L.jpg LEAK respiration compensates for proton leak, slip (protons not finally translocated across the mt-membrane) and cation cycling (Ca2+, K+). L is influenced to a small extent by electron leak linked to ROS production. LEAK or L is, therefore, an acronym beyond the proton leak. L is measured as mitochondrial respiration in the presence of fuel substrate(s) and absence of ADP (a: no adenylates, LN; b: ATP only, LT), or (c) after inhibition of the phosphorylation system, LOmy. At a given proton leak, L depends inversely on the H+/O2 ratio and is thus lower for CI-linked (three coupling sites) compared to CII-linked electron flow (two coupling sites). The high Δpmt exerts feedback control by depressing oxygen flux.

EPL-free and excess.jpg

Figure. 1. Respiratory states (ET, OXPHOS and LEAK) and corresponding respiration (E, P, L). Free divided by total OXPHOS capacity, ≈P/P, is the OXPHOS coupling efficiency; free divided by total ET capacity, ≈E/E, is the ET-coupling efficiency. The ET-excess capacity, ExP, is available for processes other than phosphorylation [3].

Free OXPHOS capacity The free OXPHOS capacity, ≈P, is the OXPHOS capacity corrected for LEAK respiration. ≈P=P-L is the respiratory capacity potentially available for phosphorylation of ADP to ATP. Oxygen consumption in the OXPHOS state, therefore, is partitioned into the free OXPHOS capacity, ≈P, strictly coupled to phosphorylation, , and nonphosphorylating LEAK respiration, LP: P = ≈P+LP. It is frequently assumed that L as measured in the LEAK state overestimates the LEAK component of respiration, LP, as measured in the OXPHOS state, particularly if Δpmt is not adjusted to equivalent levels in states L and P. However, if the LEAK component increases with enzyme turnover during P, the low enzyme turnover during L may counteract the effect of the higher Δpmt [4].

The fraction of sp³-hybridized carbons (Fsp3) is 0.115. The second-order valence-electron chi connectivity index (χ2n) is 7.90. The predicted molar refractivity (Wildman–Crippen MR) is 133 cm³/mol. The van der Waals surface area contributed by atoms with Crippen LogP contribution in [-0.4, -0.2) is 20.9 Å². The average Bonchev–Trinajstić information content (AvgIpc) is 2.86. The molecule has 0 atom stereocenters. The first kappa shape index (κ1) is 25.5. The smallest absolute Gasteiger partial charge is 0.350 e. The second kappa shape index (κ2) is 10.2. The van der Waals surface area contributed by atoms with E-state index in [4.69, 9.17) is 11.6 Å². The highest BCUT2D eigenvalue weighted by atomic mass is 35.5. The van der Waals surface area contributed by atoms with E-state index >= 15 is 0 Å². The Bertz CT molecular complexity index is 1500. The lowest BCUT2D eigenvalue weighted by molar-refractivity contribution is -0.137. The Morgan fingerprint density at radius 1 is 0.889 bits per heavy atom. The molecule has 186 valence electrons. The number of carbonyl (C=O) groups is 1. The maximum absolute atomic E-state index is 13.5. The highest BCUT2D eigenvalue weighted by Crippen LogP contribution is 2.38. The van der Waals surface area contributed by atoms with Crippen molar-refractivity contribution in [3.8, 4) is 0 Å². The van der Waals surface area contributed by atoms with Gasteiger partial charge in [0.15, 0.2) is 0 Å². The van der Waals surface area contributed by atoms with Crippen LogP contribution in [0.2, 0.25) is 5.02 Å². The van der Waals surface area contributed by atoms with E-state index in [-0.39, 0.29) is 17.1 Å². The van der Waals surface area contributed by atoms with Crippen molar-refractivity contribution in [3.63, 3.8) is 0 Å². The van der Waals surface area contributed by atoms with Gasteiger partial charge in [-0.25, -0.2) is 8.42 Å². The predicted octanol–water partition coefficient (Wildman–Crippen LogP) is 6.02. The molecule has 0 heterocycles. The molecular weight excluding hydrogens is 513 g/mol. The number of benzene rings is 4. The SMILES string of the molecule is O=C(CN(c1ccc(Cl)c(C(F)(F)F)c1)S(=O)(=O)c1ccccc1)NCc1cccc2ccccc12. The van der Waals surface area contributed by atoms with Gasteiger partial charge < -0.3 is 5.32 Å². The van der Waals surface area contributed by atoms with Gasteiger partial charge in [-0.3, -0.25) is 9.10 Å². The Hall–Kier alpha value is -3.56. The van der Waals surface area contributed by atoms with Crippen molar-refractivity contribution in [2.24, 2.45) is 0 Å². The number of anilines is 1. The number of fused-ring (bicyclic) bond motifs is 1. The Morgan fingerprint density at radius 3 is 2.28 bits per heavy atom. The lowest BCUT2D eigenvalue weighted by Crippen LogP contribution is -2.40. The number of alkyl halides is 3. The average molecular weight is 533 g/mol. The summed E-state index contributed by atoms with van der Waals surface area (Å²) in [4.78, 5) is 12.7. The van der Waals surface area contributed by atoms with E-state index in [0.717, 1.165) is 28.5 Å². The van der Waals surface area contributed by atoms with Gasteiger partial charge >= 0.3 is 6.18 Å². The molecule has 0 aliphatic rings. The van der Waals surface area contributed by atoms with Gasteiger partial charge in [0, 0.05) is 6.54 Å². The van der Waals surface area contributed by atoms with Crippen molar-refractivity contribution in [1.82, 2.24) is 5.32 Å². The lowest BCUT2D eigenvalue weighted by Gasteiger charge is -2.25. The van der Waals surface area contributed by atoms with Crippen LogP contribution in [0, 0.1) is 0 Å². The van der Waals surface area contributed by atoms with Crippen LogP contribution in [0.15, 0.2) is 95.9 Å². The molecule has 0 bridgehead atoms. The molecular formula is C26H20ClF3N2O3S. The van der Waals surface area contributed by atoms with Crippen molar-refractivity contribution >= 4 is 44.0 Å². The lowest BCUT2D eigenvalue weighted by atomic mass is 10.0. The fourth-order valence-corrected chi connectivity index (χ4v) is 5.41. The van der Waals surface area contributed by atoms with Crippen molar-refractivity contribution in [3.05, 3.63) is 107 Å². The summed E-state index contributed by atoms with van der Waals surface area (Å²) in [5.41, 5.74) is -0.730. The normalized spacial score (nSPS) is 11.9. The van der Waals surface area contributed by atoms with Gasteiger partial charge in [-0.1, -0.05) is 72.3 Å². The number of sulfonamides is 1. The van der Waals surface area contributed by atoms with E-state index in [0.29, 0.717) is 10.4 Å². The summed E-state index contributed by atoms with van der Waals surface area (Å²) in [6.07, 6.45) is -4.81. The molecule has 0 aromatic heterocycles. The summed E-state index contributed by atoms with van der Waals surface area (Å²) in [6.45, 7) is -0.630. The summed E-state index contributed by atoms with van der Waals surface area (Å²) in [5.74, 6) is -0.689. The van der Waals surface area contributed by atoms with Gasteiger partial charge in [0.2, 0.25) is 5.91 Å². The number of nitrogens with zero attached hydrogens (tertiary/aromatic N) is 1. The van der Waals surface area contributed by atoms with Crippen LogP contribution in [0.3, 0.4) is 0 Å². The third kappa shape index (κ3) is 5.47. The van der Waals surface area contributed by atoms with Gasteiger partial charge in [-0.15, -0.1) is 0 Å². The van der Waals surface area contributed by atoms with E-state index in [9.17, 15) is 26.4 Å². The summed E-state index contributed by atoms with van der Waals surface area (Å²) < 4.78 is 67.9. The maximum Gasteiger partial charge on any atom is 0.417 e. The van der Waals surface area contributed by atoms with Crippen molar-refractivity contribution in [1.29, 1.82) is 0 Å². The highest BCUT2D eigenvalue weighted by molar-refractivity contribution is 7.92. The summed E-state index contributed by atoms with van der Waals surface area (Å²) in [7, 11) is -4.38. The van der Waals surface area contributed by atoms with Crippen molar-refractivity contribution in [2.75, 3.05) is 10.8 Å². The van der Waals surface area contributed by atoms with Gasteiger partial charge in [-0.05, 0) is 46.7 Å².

Free ET capacity Dissipative LEAK respiration restricts the extent to which E is available to drive coupled transmembrane processes. The remaining free ET capacity, ≈E=E-L, is partitioned into the free OXPHOS module, ≈P, and the excess capacity module, ExP (Fig. 1).

Excess E-P capacity Measurement of the ET-excess capacity, ExP=E-P, provides a tool for the diagnosis of a specific impairment of the phosphorylation system in toxicological or pathological states. ExP increases if OXPHOS is diminished relative to ET capacity, which leads to the unequivocal distinction between defects of the electron transfer versus phorphorylation system. Both can potentially limit ≈P, the vital free OXPHOS capacity [5].

The P»/O2 ratio is a biochemical expression of efficiency measured as the stoichiometric yield of ATP (P») per consumed O2 (4 e) or O (2 e). The P»/O2 ratio depends on the coupling state of mitochondria. P»/O2 is zero at opposite limits of (i) maximal noncoupled respiration at low Δpmt in State E, (ii) minimum respiration at maximum Δpmt in State L, and (iii) at full inhibition of electron transfer when O2 flux is limited to residual oxygen consumption (ROX). ROX is subtracted from total oxygen flux in the various coupling states. Flux ratios derived from different coupling states represent the most easily accessible indices of biochemical coupling efficiency.

Analogous to ergometric measurement of VO2max or VO2peak on a cycle or treadmill, cell ergometry is based on OXPHOS analysis to determine OXPHOS capacity, JO2P=P [pmol O2•s-1•mg-1], at the cellular and mitochondrial level. VO2peak and JO2P provide reference values for a subject’s or a cell’s aerobic fitness. Aerobic catabolic flux (1 ml O2•min-1•kg-1 = 0.744 µmol•s-1•kg-1) is multiplied by the corresponding Gibbs force (ΔkGO2=∂G/∂kζO2; typically -470 kJ/mol or -0.47 J/µmol O2) to obtain the mass-specific aerobic input power [W•kg-1]. The corresponding mechanical output power, Ppeak [W•kg-1], in cycle ergometry results in ergodynamic efficiencies [1,2] of about 0.25,